Given that uncollectible activity was not being reported or disclosed, the rollforward would have produced an expected balance of $900,000 , but DOT would have reported the receivable balance net, or $850,000. The difference of $50,000 would have been evident and served as a red flag for the controller’s staff to determine why it existed.

Evidently, the internal controls and procedures are weak when a simple analysis that would have warned of a problem – especially one for $270 million – was not performed. Greuel is simply taking departmental numbers without testing them for reasonableness.

We cannot keep electing politicians who have zero knowledge of financial management to a post as important as City Controller.

You have to wonder what else is being overlooked.

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Governor Brown did the only thing he could do when he was presented with a frivolous budget bill from the legislature: he vetoed it.

I do not envy Brown’s position at all.  He is squeezed between the proverbial rock and a hard place, but he can only blame himself for his predicament.

The Governor must make meaningful concessions on a spending cap and pension reform to win over enough Republican votes to construct a budget that can pass the smell test..and then some.

But how will he do that?

If it were just a spending cap, a reasonable compromise would be attainable.  There would be give and take and no one will be truly happy, but that is what compromise is all about. He only needs to deal with the leadership of both parties to reach an agreement on a cap.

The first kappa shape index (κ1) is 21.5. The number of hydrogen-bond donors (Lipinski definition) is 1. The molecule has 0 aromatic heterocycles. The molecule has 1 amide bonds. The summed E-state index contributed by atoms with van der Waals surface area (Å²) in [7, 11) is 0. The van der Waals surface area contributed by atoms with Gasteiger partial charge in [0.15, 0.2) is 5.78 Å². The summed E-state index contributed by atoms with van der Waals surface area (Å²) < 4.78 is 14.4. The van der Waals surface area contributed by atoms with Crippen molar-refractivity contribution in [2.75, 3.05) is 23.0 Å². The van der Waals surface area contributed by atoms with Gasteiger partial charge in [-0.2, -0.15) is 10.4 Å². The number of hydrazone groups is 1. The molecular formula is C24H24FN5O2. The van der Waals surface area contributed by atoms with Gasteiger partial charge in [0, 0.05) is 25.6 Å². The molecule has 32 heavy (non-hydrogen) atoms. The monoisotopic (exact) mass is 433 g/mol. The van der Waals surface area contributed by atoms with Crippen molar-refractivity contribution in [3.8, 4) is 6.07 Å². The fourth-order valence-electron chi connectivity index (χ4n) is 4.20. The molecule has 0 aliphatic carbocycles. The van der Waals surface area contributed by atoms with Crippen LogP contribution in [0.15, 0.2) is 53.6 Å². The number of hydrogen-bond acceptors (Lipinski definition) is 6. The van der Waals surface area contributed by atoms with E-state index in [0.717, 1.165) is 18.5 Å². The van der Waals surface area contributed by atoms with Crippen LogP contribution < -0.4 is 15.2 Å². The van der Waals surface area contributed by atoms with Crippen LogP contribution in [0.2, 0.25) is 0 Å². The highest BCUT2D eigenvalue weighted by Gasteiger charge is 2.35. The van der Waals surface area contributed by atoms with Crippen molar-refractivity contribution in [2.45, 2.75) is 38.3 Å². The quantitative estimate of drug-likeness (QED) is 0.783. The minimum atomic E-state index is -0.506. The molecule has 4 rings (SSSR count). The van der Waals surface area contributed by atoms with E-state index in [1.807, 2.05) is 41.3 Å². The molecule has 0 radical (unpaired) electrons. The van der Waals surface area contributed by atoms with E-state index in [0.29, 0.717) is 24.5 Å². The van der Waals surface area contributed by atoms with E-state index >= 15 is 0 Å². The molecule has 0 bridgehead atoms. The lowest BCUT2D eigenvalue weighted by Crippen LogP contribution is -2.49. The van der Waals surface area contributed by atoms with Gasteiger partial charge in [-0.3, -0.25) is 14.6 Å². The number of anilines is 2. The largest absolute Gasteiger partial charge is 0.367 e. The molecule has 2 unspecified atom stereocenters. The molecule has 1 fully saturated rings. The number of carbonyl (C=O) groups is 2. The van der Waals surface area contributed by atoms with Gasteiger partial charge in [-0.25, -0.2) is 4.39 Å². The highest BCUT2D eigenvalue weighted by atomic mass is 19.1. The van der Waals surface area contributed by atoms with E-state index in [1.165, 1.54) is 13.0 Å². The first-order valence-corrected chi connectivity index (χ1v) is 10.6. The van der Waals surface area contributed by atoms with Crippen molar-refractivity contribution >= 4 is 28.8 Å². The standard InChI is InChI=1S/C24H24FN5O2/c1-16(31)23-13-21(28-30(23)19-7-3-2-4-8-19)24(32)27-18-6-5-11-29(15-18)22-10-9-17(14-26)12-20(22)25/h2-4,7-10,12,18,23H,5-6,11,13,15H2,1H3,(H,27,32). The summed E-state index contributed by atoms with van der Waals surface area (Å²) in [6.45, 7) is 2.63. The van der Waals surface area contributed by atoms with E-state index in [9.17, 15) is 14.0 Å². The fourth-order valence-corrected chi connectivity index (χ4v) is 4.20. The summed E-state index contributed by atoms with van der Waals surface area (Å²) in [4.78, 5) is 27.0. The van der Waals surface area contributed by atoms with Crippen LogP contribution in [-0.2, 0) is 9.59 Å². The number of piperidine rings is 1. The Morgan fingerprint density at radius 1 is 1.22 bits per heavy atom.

Pension reform is another matter.  The unions will become an uncontrollable party to the negotiations. Brown’s political career is largely attributable to broad union support.  To offer the pension reforms many in the state would like to have, but especially the Republican leadership, he will  alienate his union connections. He will also alienate the Democrats who control the legislature.

The outcome from redistricting is a factor Brown must consider, too.  There are enough fiscally conservative Democrats who will be less likely to support their party in the post redistricting Assembly and Senate races if they believe Brown and the Democratic leadership did not do enough to rein in state employee benefits.

The Governor’s situation is more like being caught between an avalanche and a chasm.

It is the job he chose; he has to deal with it.

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Paul Koretz, in an article published by Citywatch, made a case for the importance of deliberation.  He was referring to his role as a City Council Member, but his remarks apply equally well to neighborhood councils.